View Full Version : what would you tell a young person seeking work

Zoe Girl
9-25-11, 9:57pm
I have kids in that age of getting jobs, planning to move out, etc stage. I know in better economies we would be doing more school and less work, or at least they would be able to get jobs easier and take care of themselves. In any case one has a job at a movie theatre and is doing well there, the other is looking.

She had an interview with noodles and company that seemed to go well but she never got a call back. Then she told me they asked about her speaking Spanish, even just a little. She has never taken any Spanish (japanese in high school). Then at the dentist office they said something about if she wanted a job and she said she didn't want to work in any health offices. I told her there are Spanish classes I am taking and she can meet me there and take the same class, she doesn't feel like learning Spanish.

I think when my mom visits we are going to have a serious talk. My daughter has a great personality and people really like her but she needs to have some skills or willingness to take anything. what i would tell young people is to take ANYTHING, and work up or out from there.

9-26-11, 10:53am
I have nothing encouraging for work seekers. I;ve been out of work two years myself, with plenty of education and experience. Often it isn't what qualities the worker has, so much as who they know or just being luckily in the right place at the right time.

9-26-11, 8:41pm
Best advice I've heard is to have multiple types of skills and many social contacts. Never turn down an opportunity to learn something, and keep as wide a network as you can.
This year my son got his best job ever due to a friend advising him of the opening.

Aqua Blue
9-27-11, 4:15pm
I would tell them what my Mom told me. She and her siblings were teenagers during the depression when 25% of the nation was unemplyed and when more than 25% were unemployed in the small town she lived in.

She said they all had after school jobs all through the depression, when many others didn't and she felt it was because they were willing and hard workers, always going the extra mile. She instilled in us working hard, doing even the most menial task well, being willing to do extra, and being respectfull. I think that still holds. Sometimes you have to do something that is "beneath you." to get the next job up.

Reminds me of going into a fast food restraunt recently with my brother. There was water on the floor, and no one mopped it up, even after many people pointed it out to the young staff. When we got out to the car, we both said together, If we were working there, we would have cleaned it up, whether it was our job or not.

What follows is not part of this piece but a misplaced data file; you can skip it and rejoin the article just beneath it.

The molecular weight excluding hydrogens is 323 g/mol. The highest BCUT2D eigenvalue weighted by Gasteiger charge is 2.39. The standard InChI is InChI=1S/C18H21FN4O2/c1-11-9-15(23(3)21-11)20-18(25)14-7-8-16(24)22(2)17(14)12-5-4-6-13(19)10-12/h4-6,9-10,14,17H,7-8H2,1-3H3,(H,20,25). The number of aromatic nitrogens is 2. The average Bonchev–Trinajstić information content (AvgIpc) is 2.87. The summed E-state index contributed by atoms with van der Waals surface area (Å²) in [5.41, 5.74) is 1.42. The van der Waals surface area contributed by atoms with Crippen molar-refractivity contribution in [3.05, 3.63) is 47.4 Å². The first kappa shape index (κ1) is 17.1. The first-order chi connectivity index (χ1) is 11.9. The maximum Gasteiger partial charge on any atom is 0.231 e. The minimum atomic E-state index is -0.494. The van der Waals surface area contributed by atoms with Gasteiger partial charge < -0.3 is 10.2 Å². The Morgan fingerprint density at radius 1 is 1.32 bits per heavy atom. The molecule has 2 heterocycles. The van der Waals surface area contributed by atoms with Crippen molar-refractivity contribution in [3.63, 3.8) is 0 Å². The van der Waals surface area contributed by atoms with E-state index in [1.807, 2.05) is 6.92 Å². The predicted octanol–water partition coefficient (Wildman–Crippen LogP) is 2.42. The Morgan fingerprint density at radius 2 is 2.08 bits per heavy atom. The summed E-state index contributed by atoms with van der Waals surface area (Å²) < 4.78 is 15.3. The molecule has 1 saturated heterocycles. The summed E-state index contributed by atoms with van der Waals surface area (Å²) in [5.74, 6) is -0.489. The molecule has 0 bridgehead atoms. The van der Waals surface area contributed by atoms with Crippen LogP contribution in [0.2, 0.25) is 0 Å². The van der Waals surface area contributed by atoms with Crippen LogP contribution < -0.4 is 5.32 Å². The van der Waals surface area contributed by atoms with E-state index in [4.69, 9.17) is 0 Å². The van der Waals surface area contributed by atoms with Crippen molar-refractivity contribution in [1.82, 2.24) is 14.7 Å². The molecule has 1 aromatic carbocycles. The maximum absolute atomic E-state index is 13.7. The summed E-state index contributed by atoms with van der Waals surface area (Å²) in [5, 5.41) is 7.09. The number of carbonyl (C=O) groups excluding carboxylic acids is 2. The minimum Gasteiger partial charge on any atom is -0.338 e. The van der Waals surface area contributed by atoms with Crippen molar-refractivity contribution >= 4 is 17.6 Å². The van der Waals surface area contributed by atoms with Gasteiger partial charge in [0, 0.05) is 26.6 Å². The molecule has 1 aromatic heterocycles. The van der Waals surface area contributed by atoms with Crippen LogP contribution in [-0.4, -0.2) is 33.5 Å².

9-27-11, 6:01pm
I echo Aqua Blue. I was thinking about your question this morning on the way to work and basically thought of the same thing, but with a caveat - that if the young person scores a job that wouldn't have been her/his first choice, to keep discreetly looking. At one point when I was a teen, I had a cashier job at a grocery store. I was offered a job at a greenhouse and was super interested in plants/horticulture type endeavors at the time. My parents advised me not to take the nursery job because they'd "been so good to me" at the grocery store. I kept going at the grocery store and missed out on a fantastic opportunity. Years later my mother told me she regretted advising me not to do it. I wonder what I would have learned at the nursery. Anyway, I think get what you can and do it the best you can, and what you WANT to do will come along.

I would also advise students choosing post-secondary training to go in with their eyes wide open and to do their research. I am a teacher and I know you are trained as a teacher, too, Zoe Girl. I am going to use teaching as an example because it's what I know, not as any commentary on your situation. I hear of people who say they are going to school to become teachers. They think teachers are always in demand. Not always, and not in all areas. One woman I met told me her daughter was training to be a music teacher. I pooh-poohed the idea (poor woman, I was a stranger to her and here I was pooh-poohing her darling daughter's life plans). The mom told me that the daughter planned to just teach in a regular classroom if she couldn't get a music job. I hope it was the mom who misunderstood this and not the daughter. 1) Music teachers are not in demand. 2) In MN, I know brilliant elementary ed people who have fought tooth and nail for a job every year, sometimes with success, and sometimes not. So falling back on a general classroom job is not the way to go even if it were possible, because 3) You can only teach what you're specifically licensed to do, unless you get a variance, which NO ONE is going to get to teach in a general classroom because of #2. So either this girl had NOT done her research or mom was very confused. The end result, I hope, wasn't a highly trained and not-so-employable person. So my advice to a young person would be that if you know you want to do X and that the job market is bad, go in, like I said, with eyes wide open. But don't invent some nonsense scenario that isn't going to happen.

9-27-11, 6:59pm
Work leads to work opportunities. I have had my best job offers when I was already employed. A young person needs work skills, not just skills for a particular job. Work skills include getting there on time, listening well and following directions, getting along with other employees, having good habits of work when on the job. Many jobs that might be "beneath" someone can provide opportunities to learn the above skills. Also they are places to meet other people. Whenever you meet the public, you are meeting people who might have a job to offer you. Health care offices are great places for learning, and even though I hate to say it, food service can be, too, especially if you are young and have not had a job.